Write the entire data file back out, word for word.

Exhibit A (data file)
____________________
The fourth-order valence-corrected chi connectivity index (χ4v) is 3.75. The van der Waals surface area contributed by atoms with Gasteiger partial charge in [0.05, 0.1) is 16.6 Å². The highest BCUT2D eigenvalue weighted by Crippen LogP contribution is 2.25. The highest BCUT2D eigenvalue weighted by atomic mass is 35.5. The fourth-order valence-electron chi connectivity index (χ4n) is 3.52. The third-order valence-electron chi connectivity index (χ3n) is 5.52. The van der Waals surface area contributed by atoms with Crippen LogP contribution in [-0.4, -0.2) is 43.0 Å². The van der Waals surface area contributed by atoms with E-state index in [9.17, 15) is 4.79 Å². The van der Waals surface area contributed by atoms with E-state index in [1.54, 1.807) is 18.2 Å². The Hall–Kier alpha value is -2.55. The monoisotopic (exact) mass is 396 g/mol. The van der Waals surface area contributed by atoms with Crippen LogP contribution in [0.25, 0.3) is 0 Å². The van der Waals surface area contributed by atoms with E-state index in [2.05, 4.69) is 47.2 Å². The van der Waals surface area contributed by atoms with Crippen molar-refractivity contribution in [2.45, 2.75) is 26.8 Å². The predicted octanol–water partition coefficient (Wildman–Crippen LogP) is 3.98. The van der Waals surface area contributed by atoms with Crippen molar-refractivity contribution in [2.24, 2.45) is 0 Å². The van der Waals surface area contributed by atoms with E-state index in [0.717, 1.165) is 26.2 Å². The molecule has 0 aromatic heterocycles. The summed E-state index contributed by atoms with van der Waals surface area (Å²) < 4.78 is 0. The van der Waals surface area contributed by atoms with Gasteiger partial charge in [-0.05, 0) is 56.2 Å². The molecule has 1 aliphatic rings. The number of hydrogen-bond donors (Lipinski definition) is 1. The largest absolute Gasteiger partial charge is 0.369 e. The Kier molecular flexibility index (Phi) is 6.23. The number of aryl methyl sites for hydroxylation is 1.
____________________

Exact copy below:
The fourth-order valence-corrected chi connectivity index (χ4v) is 3.75. The van der Waals surface area contributed by atoms with Gasteiger partial charge in [0.05, 0.1) is 16.6 Å². The highest BCUT2D eigenvalue weighted by Crippen LogP contribution is 2.25. The highest BCUT2D eigenvalue weighted by atomic mass is 35.5. The fourth-order valence-electron chi connectivity index (χ4n) is 3.52. The third-order valence-electron chi connectivity index (χ3n) is 5.52. The van der Waals surface area contributed by atoms with Crippen LogP contribution in [-0.4, -0.2) is 43.0 Å². The van der Waals surface area contributed by atoms with E-state index in [9.17, 15) is 4.79 Å². The van der Waals surface area contributed by atoms with E-state index in [1.54, 1.807) is 18.2 Å². The Hall–Kier alpha value is -2.55. The monoisotopic (exact) mass is 396 g/mol. The van der Waals surface area contributed by atoms with Crippen LogP contribution in [0.25, 0.3) is 0 Å². The van der Waals surface area contributed by atoms with E-state index in [2.05, 4.69) is 47.2 Å². The van der Waals surface area contributed by atoms with Crippen molar-refractivity contribution in [2.45, 2.75) is 26.8 Å². The predicted octanol–water partition coefficient (Wildman–Crippen LogP) is 3.98. The van der Waals surface area contributed by atoms with Crippen molar-refractivity contribution in [2.24, 2.45) is 0 Å². The van der Waals surface area contributed by atoms with E-state index in [0.717, 1.165) is 26.2 Å². The molecule has 0 aromatic heterocycles. The summed E-state index contributed by atoms with van der Waals surface area (Å²) < 4.78 is 0. The van der Waals surface area contributed by atoms with Gasteiger partial charge in [-0.05, 0) is 56.2 Å². The molecule has 1 aliphatic rings. The number of hydrogen-bond donors (Lipinski definition) is 1. The largest absolute Gasteiger partial charge is 0.369 e. The Kier molecular flexibility index (Phi) is 6.23. The number of aryl methyl sites for hydroxylation is 1.